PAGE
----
Over the past few years, Kedai KL at Mahsa Avenue, Petaling Jaya, has become one of several locations where homegrown craftspeople and creatives come to set up shop. Situated on the second floor of the building, by the chequered-floored main atrium, is one such establishment — a bright-yellow storefront with a neon sign by the door made up of the letters “TSI” for The Sambar Incident.
Now owning a faithful local and international following as well as two other locations in Market Street, George Town and Limkokwing University, TSI has proven itself as a force to be reckoned with among the crowd of homegrown brands. Much of its success is attributed to founder Lobhini Gunasegeran’s headstrong and ardent attitude, that was, debatably, the make-or-break factor in her story with the brand.
Lobhini’s journey with TSI began five years ago. Despite her long-standing fondness for fashion, the dominant presence of Western influences in mainstream styles left her yearning for clothing she could feel connected to on a cultural level. “I used to walk into streetwear stores,” she says. “I hardly saw anything that represented my culture. I want people like me to walk into a shop and feel like they resonate with the designs.”
Thus, TSI was born — a brand that speaks to Malaysians, particularly the Indian community. Beyond just generating income from her love for meaningful clothing, Lobhini also found comfort in this former side hustle when she used to work in corporate human resources. “The brand was a passion project on the side for me to pour all my stress and emotions into,” she says, recalling how she would return home after a day’s work and pack orders as a means to alleviate tension.
The label’s name holds personal significance for her. “Incident” signifies past events that “have one way or another coincidently shaped its journey and [her] growth”. There were several significant moments in her journey, good and bad, that pushed her to “divert all [her] attention into building the brand”. One such experience was a near-death experience in a severe car crash that happened on the Penang Bridge in 2017, taking heavy mental and physical tolls that changed her perception of life.
Looking to prioritise her personal well-being and figure out her next move in life, Lobhini left her corporate position in 2020. Eventually, she settled on pursuing her masters in entrepreneurship and innovation at Universiti Kebangsaan Malaysia. It was around this time that she began to channel her attention and energy into growing TSI into something greater than a part-time fixation.
Her business savvy instincts played a key role when she won her setup its maiden physical outlet and a one-year tenancy in Kedai KL, surpassing more than 50 other local establishments. As much as this was a momentous milestone, she admits that the shop’s early days came with many challenges, particularly when its main driving forces were just her and TSI’s main designer, Vinoth.
“When I was wearing a lot of hats, there were some areas that were not my expertise. What I have learnt in the hardest way possible was to outsource work to people who can do it better.” Learning to balance her creative urges and the administrative responsibilities of running a physical shop as she slowly expanded her crew was her “biggest learning curve”.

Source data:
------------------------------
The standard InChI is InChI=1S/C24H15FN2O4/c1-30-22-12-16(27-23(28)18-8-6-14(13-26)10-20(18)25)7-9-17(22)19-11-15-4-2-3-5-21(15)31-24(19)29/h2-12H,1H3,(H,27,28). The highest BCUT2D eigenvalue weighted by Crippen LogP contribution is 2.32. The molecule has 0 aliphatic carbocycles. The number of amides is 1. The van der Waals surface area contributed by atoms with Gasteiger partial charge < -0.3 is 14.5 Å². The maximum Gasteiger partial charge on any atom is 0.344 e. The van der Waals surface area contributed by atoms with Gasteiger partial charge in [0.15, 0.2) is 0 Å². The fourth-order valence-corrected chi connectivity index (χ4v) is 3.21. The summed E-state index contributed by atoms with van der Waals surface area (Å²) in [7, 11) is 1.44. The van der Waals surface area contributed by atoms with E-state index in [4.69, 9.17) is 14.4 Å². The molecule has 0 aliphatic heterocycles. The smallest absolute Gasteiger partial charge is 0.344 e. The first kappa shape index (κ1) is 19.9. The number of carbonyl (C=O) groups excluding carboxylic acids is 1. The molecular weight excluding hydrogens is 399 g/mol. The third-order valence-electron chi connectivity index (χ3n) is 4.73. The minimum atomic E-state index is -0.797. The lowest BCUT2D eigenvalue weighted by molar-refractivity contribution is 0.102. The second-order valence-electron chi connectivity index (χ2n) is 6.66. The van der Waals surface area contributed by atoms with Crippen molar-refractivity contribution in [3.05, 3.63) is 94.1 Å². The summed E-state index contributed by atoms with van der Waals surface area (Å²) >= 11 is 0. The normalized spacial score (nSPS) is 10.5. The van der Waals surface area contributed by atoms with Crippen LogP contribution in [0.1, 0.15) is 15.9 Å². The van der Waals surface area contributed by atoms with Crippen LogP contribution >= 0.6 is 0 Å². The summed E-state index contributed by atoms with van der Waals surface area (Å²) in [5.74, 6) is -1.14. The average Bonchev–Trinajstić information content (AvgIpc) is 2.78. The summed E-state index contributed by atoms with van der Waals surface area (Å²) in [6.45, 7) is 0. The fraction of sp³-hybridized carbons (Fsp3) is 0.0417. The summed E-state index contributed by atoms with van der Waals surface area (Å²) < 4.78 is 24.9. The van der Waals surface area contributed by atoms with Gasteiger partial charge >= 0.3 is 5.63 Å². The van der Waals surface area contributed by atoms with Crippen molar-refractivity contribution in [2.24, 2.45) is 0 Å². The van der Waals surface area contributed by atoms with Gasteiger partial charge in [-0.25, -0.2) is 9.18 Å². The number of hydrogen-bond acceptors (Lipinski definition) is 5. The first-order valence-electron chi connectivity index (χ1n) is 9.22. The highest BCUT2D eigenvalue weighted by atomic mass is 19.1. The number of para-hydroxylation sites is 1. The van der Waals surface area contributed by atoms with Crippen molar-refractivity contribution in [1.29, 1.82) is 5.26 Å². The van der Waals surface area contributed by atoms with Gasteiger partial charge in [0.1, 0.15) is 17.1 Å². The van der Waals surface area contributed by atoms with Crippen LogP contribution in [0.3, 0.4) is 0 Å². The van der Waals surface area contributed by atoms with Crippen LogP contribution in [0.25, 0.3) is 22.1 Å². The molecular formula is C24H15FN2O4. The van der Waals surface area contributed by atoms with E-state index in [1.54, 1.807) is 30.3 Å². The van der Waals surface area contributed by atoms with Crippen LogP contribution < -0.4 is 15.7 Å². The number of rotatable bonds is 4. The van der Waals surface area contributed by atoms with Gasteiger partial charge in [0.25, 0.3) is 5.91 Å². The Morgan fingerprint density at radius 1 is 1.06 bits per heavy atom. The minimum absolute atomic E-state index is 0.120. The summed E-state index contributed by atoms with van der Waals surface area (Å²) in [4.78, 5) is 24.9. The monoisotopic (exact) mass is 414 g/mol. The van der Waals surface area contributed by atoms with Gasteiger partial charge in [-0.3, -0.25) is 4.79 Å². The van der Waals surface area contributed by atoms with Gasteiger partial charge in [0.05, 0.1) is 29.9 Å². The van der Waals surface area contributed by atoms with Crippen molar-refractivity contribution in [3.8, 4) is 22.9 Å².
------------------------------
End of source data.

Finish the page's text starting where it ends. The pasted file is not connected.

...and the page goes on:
Arguably, the mark of true entrepreneurs is their ability to adapt and touch the hearts of others with their work in the process, and over the past couple years, Lobhini has shown that this is her forte. One of TSI’s most popular designs, the “Budak Malaysia” print, was conceptualised during the wave of social movements that erupted across the country in the face of the Covid-19 lockdowns. Despite being forced to temporarily close shop not long after opening, on top of figuring out business operations, she felt impassioned by the way Malaysians of all ages, religions and races banded together and set up systems and platforms to aid those in need, birthing hope in troubling times.
“I realised Malaysia was going through so much turmoil at that time. I wanted to make a design that, upon seeing it, you feel Malaysian again and see the core of what it means to be one”. Other best-selling designs include Chai & Chill mugs, Never a Dhal Moment hoodies and t-shirts emblazoned with ‘Rajinism’ in Shepherd Fairey aesthetics, paying tribute to Tamil cinema legend, Rajinikanth.
In July, TSI landed in the city of London for its very first overseas pop-up event. Greeted by an enthusiastic crowd, the brand’s presence in the Malaysian and South Asian diasporas had never been more apparent. From its relevance across multiple communities and countries to the sunny yellow store that houses not only TSI’s products but also those of other independent artisans who would otherwise be unable to present themselves in a palpable space, TSI’s motto “Our Culture, Our Brand” is embodied by the clothing and personnel alike. Lobhini’s gusto for fostering a widespread, albeit tight-knit, community of creative souls who share cultural roots has paved the way for the business’s current prominence, and shows others how a little creativity can make customs cool.
Just like its namesake dish that is traditionally made of an assortment of lentils and vegetables, TSI, in the eyes of its founder, will always be “one that embraces diversity through its designs and collaborations, much like Malaysia, with its mixed races and ethnicities”, she says.
This article first appeared on Sept 25, 2023 in The Edge Malaysia.